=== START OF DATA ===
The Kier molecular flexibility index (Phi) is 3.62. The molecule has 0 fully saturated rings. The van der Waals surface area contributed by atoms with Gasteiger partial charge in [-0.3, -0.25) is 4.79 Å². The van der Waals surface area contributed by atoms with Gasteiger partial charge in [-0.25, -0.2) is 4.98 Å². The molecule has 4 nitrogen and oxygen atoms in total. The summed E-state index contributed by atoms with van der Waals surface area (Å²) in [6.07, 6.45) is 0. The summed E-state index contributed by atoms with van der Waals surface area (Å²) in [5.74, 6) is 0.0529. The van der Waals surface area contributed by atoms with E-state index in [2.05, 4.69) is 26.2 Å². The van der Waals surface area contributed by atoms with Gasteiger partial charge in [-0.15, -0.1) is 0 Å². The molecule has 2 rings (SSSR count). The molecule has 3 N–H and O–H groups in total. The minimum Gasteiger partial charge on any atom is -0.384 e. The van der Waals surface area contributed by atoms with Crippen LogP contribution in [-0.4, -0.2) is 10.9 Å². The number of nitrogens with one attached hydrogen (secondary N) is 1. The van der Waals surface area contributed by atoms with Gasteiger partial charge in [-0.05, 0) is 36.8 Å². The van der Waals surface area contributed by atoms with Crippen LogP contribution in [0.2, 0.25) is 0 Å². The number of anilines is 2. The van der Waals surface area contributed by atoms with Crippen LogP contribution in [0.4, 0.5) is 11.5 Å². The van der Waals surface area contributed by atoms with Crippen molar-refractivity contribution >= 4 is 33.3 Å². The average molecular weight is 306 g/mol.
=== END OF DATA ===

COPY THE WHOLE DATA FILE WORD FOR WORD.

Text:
The Kier molecular flexibility index (Phi) is 3.62. The molecule has 0 fully saturated rings. The van der Waals surface area contributed by atoms with Gasteiger partial charge in [-0.3, -0.25) is 4.79 Å². The van der Waals surface area contributed by atoms with Gasteiger partial charge in [-0.25, -0.2) is 4.98 Å². The molecule has 4 nitrogen and oxygen atoms in total. The summed E-state index contributed by atoms with van der Waals surface area (Å²) in [6.07, 6.45) is 0. The summed E-state index contributed by atoms with van der Waals surface area (Å²) in [5.74, 6) is 0.0529. The van der Waals surface area contributed by atoms with E-state index in [2.05, 4.69) is 26.2 Å². The van der Waals surface area contributed by atoms with Gasteiger partial charge in [-0.15, -0.1) is 0 Å². The molecule has 2 rings (SSSR count). The molecule has 3 N–H and O–H groups in total. The minimum Gasteiger partial charge on any atom is -0.384 e. The van der Waals surface area contributed by atoms with Crippen LogP contribution in [-0.4, -0.2) is 10.9 Å². The number of nitrogens with one attached hydrogen (secondary N) is 1. The van der Waals surface area contributed by atoms with Gasteiger partial charge in [-0.05, 0) is 36.8 Å². The van der Waals surface area contributed by atoms with Crippen LogP contribution in [0.2, 0.25) is 0 Å². The number of anilines is 2. The van der Waals surface area contributed by atoms with Crippen LogP contribution in [0.4, 0.5) is 11.5 Å². The van der Waals surface area contributed by atoms with Crippen molar-refractivity contribution >= 4 is 33.3 Å². The average molecular weight is 306 g/mol.